3. Results and Discussion

3.1. Microbiological Characterization of Water

The purpose of the microbial analyzes is to look for germs that are likely to be pathogenic or indicative of faecal contamination in the water consumed by households in the Commune of Sô-Ava. To better appreciate the variation in the content of germs contained in the water consumed by households in the Commune of Sô-Ava, a summary of the results showing the minimum values, the averages and the extremes of each parameter sought during the two seasons is shown in Table 1.

Total germs: The results of the study indicate respectively that 71% and 85% of the samples taken in the rainy season and then in the dry season are contaminated by total germs, the maximum concentration of which reaches 12 × 103 CFU/mL. It should be noted that all of the water samples taken in households show bacterial pollution varying between 0 and 12 × 103 CFU/mL. The number of ordinary bacteria contained in 78.05% of the samples taken is higher than the standards in force in Benin, which is a maximum of 20 germs/ml for treated water and less than 50 germs/ml for untreated water. The work of [15] showed that 71.42% of the water samples analyzed from Foggaras d’Adar (Algeria) represent undrinkable water. The contamination of water by total germs could probably be due to: the lack of hygiene around water points, nearby pollution (presence of wild dumps, wandering animals, defecation in the open air, etc.).

Table 1. Comparison of microbiological results of water sampled during the two seasons.

Source: Results of statistical analyses, 2021.

Thermotolerant coliforms: the count of thermotolerant or faecal coliforms in water samples varies between 0 and 40 × 103 CFU/mL. Of the 82 water samples taken in the Municipality of Sô-Ava, 60.98% contained faecal coliforms, the rate of which was between 1.2 × 103 and 27 × 103 CFU/mL. Analysis of the data indicates that most of the waters in which faecal coliforms are absent were collected from sources of supply. In addition, there is a lack of water protection during transport in buckets and basins. Thermotolerant coliforms have been found as sources of contamination with a high rate of 97% contamination of non-compliant samples [16]. The preponderance of faecal bacteria in pastures is easily explained by the presence of cow droppings and their leaching by the rains along the watersheds [17].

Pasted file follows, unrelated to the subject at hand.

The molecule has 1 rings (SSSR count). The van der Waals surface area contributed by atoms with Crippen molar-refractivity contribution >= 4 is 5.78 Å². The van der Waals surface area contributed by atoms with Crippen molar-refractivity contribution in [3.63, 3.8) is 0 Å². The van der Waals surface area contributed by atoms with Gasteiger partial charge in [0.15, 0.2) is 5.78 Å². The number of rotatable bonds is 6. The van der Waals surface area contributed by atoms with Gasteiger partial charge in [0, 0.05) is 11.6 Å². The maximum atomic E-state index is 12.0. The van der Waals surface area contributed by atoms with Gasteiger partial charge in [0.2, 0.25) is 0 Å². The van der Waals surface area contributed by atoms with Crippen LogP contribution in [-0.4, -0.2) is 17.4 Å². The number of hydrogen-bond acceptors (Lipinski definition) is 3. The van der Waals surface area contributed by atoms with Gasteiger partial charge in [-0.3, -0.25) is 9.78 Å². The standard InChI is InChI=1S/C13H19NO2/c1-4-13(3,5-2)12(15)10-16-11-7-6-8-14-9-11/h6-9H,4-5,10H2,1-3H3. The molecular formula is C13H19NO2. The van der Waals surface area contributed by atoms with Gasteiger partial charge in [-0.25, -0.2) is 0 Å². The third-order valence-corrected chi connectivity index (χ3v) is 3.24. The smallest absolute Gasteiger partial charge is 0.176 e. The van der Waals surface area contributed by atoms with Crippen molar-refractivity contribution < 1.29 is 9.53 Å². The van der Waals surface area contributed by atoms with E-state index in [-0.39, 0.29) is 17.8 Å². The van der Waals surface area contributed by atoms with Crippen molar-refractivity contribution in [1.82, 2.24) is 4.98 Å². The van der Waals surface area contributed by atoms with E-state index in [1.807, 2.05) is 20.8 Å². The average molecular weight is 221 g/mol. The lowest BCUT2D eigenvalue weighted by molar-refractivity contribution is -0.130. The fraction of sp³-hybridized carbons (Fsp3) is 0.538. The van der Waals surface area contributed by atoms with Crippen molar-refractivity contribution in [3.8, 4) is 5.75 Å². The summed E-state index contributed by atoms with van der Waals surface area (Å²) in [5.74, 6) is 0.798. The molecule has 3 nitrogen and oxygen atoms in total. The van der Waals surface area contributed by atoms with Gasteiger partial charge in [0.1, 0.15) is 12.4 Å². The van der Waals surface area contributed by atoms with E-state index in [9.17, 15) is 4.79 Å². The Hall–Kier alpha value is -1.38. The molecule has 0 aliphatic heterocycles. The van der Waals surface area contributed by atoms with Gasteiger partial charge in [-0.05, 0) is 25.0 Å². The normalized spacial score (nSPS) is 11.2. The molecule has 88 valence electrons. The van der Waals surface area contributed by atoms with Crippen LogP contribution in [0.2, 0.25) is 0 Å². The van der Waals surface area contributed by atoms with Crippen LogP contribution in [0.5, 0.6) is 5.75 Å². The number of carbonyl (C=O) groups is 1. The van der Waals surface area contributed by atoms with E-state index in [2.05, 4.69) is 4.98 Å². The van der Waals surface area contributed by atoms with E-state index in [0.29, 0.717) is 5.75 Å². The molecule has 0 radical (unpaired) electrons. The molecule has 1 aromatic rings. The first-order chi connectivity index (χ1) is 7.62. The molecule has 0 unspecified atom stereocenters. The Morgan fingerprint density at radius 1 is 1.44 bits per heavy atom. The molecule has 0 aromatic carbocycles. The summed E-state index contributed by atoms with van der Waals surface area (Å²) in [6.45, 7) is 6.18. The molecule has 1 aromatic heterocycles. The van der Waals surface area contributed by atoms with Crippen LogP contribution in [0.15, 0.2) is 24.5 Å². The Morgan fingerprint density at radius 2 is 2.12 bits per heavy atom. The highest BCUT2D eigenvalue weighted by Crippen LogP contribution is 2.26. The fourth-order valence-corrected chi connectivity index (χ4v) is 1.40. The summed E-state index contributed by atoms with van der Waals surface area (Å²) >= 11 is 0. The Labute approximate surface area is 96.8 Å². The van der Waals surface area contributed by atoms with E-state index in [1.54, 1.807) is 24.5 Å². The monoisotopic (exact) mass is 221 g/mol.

Escherichia coli: microbiological analyzes have revealed that 50% of the water contains E-coli which are therefore not drinkable insofar as the WHO and Beninese standards require the total absence of these germs in water intended for consumption. Among this rate of polluted samples, it was found that 45.12% came from water taken from households, while 4.87% came from supply sources. The concentration of faecal coliforms (E. coli) present in the water sampled in the study environment is higher than that found in [1]. The latter indicated that the concentration of Escherichia coli is less abundant in the waters analyzed in Congo. Their concentration varies from 0 CFU/100mL to 8 CFU/100mL with an average value of 2 CFU/100mL. However, [3] found 100% contamination of samples for the two microorganisms in well water in the Commune of Abomey-Calavi (Benin), confirming our data.

Faecal enterococci: the search for faecal enterococci showed that 64.63% of the samples analyzed are contaminated with a concentration of these germs which fluctuates between 0 and 3.7 × 104 CFU/mL. This water containing faecal streptococci is therefore unfit for human consumption since it does not comply with WHO standards and those in force in Benin which require a total absence of this flora in water intended for consumption. By studying the sanitary quality of drinking water in Switzerland, (Pruss, 1998 cited by [18]) confirmed a close correlation between the presence of Enteroccocus and Escherichia coli and the appearance of waterborne diseases. The presence of streptococci in the water sampled could be explained by the rejection of animal faeces which are left straying throughout the Commune of Sô-Ava, the proliferation of wild dumps strewing the alleys and streets.

Spores of sulphite-reducing anaerobic organisms (ASR): the average contamination of A.S.R varies from 0 to 2.5 × 103 CFU/mL with an average of 2.8 × 102 CFU/mL in the rainy season while it is between 0 and 6.8 × 103 with an average of 7.5 × 102 CFU/mL in the dry season. The overall content of A.S.R. obtained in our water samples is 80.49%, which is significantly higher than those indicated by [19]; [20] which are 16% and 6.41% in their respective studies. The high load of sulphite-reducing anaerobes in the waters studied would be justified by the low content of dissolved oxygen, which testifies to their quasi-anaerobic nature (IBGE, 2005 cited by [21]).